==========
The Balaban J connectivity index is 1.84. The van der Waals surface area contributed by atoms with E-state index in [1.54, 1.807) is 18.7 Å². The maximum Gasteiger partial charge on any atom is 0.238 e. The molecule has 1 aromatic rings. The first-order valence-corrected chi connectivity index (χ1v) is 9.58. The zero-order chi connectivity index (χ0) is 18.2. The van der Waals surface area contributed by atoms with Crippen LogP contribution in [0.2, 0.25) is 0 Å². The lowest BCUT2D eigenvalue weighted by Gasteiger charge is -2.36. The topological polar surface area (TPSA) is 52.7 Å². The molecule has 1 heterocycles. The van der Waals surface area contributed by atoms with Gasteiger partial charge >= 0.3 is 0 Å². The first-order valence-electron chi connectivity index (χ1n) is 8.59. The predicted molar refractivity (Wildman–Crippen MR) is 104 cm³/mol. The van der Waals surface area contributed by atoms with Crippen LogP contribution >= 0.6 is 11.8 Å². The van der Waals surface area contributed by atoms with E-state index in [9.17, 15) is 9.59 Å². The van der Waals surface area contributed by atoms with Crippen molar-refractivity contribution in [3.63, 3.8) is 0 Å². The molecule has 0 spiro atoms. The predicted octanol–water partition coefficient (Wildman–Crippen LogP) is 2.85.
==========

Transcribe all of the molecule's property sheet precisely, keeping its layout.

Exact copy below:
The Balaban J connectivity index is 1.84. The van der Waals surface area contributed by atoms with E-state index in [1.54, 1.807) is 18.7 Å². The maximum Gasteiger partial charge on any atom is 0.238 e. The molecule has 1 aromatic rings. The first-order valence-corrected chi connectivity index (χ1v) is 9.58. The zero-order chi connectivity index (χ0) is 18.2. The van der Waals surface area contributed by atoms with Crippen LogP contribution in [0.2, 0.25) is 0 Å². The lowest BCUT2D eigenvalue weighted by Gasteiger charge is -2.36. The topological polar surface area (TPSA) is 52.7 Å². The molecule has 1 heterocycles. The van der Waals surface area contributed by atoms with Gasteiger partial charge >= 0.3 is 0 Å². The first-order valence-electron chi connectivity index (χ1n) is 8.59. The predicted molar refractivity (Wildman–Crippen MR) is 104 cm³/mol. The van der Waals surface area contributed by atoms with Crippen LogP contribution >= 0.6 is 11.8 Å². The van der Waals surface area contributed by atoms with E-state index in [9.17, 15) is 9.59 Å². The van der Waals surface area contributed by atoms with Crippen molar-refractivity contribution in [3.63, 3.8) is 0 Å². The molecule has 0 spiro atoms. The predicted octanol–water partition coefficient (Wildman–Crippen LogP) is 2.85.